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Beauty grows, blooms at Lebanon Farmers Market

Sinclaire Sparkman • Updated May 19, 2018 at 8:00 AM

Lebanon city officials, the Lebanon Rotary Clubs and members of Middle Tennessee Electric Membership Corp. staff met Friday near the Lebanon Farmers Market to celebrate the recent beautification of the area. 

The groups put their heads together to come up with species of trees that would both stay out of the way of power lines and serve to help with flooding along Sinking Creek. 

“It’s going to not only beautify the farmers market, as these trees grow and their roots grow out, they’ll start absorbing flood waters and filtering pollutants out and all of that. It’s like a trifecta,” said John McFadden, a member of the Lebanon Beautification Commission. 

McFadden also serves as CEO of the Tennessee Environmental Council, the organization in charge of planting 250,000 trees across the state in February. 

The beautification commission also planted oak leaf hydrangeas in locally sourced cedar boxes as part of the farmers market initiative.   

“These trees are great. The more trees the better,” said Lebanon Mayor Bernie Ash.

About 75 trees were planted, including varieties of dwarf buckeyes, lilac, plum and witch hazel.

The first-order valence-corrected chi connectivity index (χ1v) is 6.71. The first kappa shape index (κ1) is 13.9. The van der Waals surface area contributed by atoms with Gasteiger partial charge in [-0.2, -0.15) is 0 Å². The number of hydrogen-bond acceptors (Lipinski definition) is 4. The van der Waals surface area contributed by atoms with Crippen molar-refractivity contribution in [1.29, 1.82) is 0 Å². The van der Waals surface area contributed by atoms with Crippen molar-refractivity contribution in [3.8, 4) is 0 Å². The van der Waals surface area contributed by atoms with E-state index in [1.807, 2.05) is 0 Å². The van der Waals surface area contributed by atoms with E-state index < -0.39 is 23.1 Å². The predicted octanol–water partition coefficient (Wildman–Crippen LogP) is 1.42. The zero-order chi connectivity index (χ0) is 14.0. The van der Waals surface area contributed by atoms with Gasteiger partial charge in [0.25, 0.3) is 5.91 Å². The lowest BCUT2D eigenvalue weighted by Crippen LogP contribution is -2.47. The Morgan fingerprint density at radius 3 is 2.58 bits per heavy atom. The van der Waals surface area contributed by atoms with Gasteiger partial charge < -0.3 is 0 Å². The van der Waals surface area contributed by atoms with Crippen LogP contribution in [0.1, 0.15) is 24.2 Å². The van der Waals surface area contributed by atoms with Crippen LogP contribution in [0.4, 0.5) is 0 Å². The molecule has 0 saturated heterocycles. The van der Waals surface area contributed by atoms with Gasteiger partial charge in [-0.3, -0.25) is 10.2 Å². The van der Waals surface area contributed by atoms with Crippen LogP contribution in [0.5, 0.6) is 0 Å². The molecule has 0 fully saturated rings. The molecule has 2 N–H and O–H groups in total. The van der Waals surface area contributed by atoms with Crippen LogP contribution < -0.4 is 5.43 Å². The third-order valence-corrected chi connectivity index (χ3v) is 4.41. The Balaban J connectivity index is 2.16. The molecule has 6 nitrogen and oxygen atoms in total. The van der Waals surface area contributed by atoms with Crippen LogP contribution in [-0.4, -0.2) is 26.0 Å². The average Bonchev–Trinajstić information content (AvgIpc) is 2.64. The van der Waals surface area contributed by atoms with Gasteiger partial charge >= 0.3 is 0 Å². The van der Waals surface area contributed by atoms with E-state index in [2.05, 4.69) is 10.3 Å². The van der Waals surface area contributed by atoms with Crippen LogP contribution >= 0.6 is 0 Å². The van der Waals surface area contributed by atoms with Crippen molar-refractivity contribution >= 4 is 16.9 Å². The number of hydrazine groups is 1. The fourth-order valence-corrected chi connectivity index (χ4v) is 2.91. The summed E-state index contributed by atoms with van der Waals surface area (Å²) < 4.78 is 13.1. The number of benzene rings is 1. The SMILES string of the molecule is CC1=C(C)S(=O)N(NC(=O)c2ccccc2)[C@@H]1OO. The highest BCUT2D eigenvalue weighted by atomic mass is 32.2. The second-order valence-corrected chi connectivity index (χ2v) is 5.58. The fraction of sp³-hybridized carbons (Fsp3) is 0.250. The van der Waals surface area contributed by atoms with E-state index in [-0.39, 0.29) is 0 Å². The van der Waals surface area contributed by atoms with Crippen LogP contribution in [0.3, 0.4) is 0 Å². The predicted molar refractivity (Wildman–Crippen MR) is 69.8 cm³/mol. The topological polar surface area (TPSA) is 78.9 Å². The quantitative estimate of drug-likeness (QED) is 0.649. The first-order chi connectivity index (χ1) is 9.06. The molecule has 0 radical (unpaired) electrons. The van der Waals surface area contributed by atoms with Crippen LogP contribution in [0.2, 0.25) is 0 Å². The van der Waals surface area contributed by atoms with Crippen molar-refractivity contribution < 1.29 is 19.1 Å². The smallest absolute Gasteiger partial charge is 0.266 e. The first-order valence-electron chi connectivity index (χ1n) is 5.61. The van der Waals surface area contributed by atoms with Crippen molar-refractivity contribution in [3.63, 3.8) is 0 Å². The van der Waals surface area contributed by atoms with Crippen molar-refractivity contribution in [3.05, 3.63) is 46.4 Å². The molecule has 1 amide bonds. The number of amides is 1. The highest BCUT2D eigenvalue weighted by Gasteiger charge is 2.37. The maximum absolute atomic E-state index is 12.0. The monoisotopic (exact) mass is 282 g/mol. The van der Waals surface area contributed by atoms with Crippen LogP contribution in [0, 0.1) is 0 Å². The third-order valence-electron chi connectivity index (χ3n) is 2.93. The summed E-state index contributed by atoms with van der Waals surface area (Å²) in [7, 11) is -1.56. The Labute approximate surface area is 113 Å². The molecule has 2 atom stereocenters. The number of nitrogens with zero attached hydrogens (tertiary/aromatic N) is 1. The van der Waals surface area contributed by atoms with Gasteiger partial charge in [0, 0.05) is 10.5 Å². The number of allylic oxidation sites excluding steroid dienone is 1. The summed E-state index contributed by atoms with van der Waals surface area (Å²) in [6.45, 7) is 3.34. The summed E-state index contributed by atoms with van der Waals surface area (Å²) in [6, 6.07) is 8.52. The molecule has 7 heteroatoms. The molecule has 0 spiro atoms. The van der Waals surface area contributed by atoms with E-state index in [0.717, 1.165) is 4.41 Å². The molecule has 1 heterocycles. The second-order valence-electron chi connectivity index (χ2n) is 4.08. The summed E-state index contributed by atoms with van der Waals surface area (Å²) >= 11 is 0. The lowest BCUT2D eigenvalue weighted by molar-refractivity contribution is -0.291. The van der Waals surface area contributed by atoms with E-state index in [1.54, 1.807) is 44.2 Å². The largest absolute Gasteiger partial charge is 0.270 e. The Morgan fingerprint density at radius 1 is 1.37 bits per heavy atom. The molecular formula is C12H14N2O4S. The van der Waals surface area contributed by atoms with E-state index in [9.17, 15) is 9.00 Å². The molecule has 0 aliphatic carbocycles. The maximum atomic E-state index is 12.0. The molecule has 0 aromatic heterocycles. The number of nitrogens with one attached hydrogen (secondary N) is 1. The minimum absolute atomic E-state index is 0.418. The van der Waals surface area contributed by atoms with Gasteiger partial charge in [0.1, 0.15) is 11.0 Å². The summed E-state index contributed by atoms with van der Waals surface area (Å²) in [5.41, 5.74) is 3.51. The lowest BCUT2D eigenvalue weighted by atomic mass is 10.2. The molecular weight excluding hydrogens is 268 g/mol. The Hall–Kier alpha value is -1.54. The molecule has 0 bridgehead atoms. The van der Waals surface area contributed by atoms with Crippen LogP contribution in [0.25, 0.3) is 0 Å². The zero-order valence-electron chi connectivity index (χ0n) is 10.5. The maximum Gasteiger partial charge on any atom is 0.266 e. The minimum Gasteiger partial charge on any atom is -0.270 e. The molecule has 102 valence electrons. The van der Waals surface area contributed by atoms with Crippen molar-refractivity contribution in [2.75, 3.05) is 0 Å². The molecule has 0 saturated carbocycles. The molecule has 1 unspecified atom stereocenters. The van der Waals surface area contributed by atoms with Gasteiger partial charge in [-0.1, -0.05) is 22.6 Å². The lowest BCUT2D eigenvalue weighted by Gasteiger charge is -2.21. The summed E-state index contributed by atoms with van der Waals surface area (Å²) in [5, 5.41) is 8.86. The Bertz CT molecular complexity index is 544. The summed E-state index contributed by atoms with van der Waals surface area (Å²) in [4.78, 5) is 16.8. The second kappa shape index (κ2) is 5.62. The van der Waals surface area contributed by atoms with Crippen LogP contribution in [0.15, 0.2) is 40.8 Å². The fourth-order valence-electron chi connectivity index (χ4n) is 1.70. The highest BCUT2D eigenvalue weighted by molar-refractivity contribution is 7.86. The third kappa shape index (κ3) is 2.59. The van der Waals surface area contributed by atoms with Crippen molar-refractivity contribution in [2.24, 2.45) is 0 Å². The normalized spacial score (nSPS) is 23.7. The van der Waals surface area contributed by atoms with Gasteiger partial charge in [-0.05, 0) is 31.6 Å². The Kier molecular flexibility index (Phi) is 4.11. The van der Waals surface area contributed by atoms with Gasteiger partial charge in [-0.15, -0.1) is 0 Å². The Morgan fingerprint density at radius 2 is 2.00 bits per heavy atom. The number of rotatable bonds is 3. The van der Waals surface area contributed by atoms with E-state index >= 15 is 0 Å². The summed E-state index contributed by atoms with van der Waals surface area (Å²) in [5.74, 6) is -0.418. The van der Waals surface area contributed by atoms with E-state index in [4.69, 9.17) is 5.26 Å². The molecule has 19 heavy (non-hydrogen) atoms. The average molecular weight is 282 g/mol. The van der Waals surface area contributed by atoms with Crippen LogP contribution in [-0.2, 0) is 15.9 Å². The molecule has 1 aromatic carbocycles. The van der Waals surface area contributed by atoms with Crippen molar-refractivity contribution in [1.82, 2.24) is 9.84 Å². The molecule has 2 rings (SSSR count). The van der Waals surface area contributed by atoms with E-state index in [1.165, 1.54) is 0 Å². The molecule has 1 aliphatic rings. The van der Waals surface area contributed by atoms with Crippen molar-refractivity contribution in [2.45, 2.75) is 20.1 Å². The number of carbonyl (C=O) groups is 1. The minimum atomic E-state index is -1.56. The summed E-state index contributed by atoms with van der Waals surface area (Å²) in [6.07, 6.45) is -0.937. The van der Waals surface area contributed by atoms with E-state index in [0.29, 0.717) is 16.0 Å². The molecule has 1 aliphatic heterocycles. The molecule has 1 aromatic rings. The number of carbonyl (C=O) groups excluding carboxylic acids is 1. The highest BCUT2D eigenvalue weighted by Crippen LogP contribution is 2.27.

The sign to celebrate the farmers market beautification initiative is also framed in locally sourced cedar wood. 

“The partnership is really unique in that we’re working with the power company, we’re working with the city and the farmers market here. The city wants the creek fixed, the power company wants the power lines protected, so all of these species are power line friendly,” McFadden said. 

Attendees at the celebration event included Ash, McFadden, Pam Black, Bob Black representing Lebanon Rotary Clubs, Talley Floyd, who is the vegetation management supervisor for MTEMC, and Jeremy Goldsby with MTEMC. 

Correction: an earlier version of this article stated that sycamore trees were planted as part of this initiative. Sycamore trees grow up to 100 feet tall and are discouraged from being planted near power lines, so no sycamore trees were planted near the creek. We apologize for this error and have corrected the article to say “dwarf buckeyes” instead. 

 

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